After the Holocaust

Ukraine Faces an Identity Crisis as it Contemplates John Demjanjuk and the Nazi Past

May 25th 2011

History-Genocide - Fine Young Cannibal John Demjanjuk
World War 2 era identification card for John Demjanjuk

Ukraine has been an ethnic, social, religious, and political crossroads. Its rich heritage has yet to be fully and successfully integrated in a post Imperial and Soviet age. This is especially true when it comes to Jewish-Ukrainian relations that too often harbor fear, distrust, and misunderstanding frequently encouraged by Russia’s foreign policy objectives to marginalize Ukrainian culture, language, and sovereignty. Strained Jewish-Ukrainian relations again become apparent in the case of John Demjanjuk, a Ukrainian immigrant who settled in Ohio after World War II. He has been the focus of war crime allegations for more than thirty years. The case is indicative of a larger friction between Ukrainian Jews and gentiles. It may, however, provide an opportunity for healing, understanding, communication, and long overdue reconciliation. Read more ..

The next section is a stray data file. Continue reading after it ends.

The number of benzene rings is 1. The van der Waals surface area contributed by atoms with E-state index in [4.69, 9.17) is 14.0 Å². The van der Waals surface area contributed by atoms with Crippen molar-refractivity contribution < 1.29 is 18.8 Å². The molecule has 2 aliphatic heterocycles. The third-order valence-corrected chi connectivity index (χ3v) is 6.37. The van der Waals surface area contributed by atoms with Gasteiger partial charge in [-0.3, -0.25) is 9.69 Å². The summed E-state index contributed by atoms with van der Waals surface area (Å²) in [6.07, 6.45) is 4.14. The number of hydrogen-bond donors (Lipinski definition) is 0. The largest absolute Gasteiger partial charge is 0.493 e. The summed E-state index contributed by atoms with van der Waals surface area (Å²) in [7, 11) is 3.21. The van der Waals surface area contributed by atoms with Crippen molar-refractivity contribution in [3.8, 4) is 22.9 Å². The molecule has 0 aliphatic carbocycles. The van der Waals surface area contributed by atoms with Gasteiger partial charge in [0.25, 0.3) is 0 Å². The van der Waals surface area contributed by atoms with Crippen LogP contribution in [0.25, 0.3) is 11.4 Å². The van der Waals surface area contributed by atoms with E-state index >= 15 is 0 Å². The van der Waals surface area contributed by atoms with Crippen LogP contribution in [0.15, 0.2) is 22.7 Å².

Israel and Palestine

Obama's Speech and Israel's Reality

May 20th 2011

Obama Admin Topics - Barack Obama Israel speech

Most of the media focus of the President's speech appears to be on his belief that Israel should shrink to the 1967 borders - with minimal land swaps - and should make that deal even before discussing the status of Jerusalem (the capital of the Jewish people and never the capital of any other people) and refugees. The Israelis will answer the President in their time and their way, we are sure.

The emphasis on Israel, however, may be a smokescreen for something more frightening - billions in aid to Egypt even before we understand who and what the government of Egypt is. And to understand what happens to American aid in the hands of governments that do not share American values and concerns, shift focus to Pakistan. Read more ..

The 2012 Vote

Obama Sent a Message to Trump

May 18th 2011

Politics - the donald

Donald Trump was probably never really going to run for president.

And President Obama’s epic smackdown of The Donald probably didn’t scare Trump away from the race as much as the idea of releasing his financial records did.

But through Trump, Obama sent two powerful messages: This is a game for grown-ups, and Obama’s patience for the silliness of some Republicans only goes so far.